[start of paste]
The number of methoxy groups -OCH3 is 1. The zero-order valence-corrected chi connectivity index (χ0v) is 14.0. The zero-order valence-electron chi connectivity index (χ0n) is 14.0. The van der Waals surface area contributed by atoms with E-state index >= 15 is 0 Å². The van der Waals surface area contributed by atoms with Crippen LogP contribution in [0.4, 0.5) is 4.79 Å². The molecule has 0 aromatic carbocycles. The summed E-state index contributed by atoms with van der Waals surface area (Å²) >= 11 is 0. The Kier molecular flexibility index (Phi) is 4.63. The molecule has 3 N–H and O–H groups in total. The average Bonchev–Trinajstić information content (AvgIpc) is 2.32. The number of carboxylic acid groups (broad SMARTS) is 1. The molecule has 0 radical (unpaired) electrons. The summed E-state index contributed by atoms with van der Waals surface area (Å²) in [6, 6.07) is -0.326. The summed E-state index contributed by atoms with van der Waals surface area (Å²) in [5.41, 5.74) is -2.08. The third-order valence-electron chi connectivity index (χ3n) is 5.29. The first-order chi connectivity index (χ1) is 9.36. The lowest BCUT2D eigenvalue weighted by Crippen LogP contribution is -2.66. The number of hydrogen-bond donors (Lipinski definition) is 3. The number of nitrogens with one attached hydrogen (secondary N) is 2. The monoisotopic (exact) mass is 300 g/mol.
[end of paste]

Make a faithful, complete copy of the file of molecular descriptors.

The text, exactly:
The number of methoxy groups -OCH3 is 1. The zero-order valence-corrected chi connectivity index (χ0v) is 14.0. The zero-order valence-electron chi connectivity index (χ0n) is 14.0. The van der Waals surface area contributed by atoms with E-state index >= 15 is 0 Å². The van der Waals surface area contributed by atoms with Crippen LogP contribution in [0.4, 0.5) is 4.79 Å². The molecule has 0 aromatic carbocycles. The summed E-state index contributed by atoms with van der Waals surface area (Å²) >= 11 is 0. The Kier molecular flexibility index (Phi) is 4.63. The molecule has 3 N–H and O–H groups in total. The average Bonchev–Trinajstić information content (AvgIpc) is 2.32. The number of carboxylic acid groups (broad SMARTS) is 1. The molecule has 0 radical (unpaired) electrons. The summed E-state index contributed by atoms with van der Waals surface area (Å²) in [6, 6.07) is -0.326. The summed E-state index contributed by atoms with van der Waals surface area (Å²) in [5.41, 5.74) is -2.08. The third-order valence-electron chi connectivity index (χ3n) is 5.29. The first-order chi connectivity index (χ1) is 9.36. The lowest BCUT2D eigenvalue weighted by Crippen LogP contribution is -2.66. The number of hydrogen-bond donors (Lipinski definition) is 3. The number of nitrogens with one attached hydrogen (secondary N) is 2. The monoisotopic (exact) mass is 300 g/mol.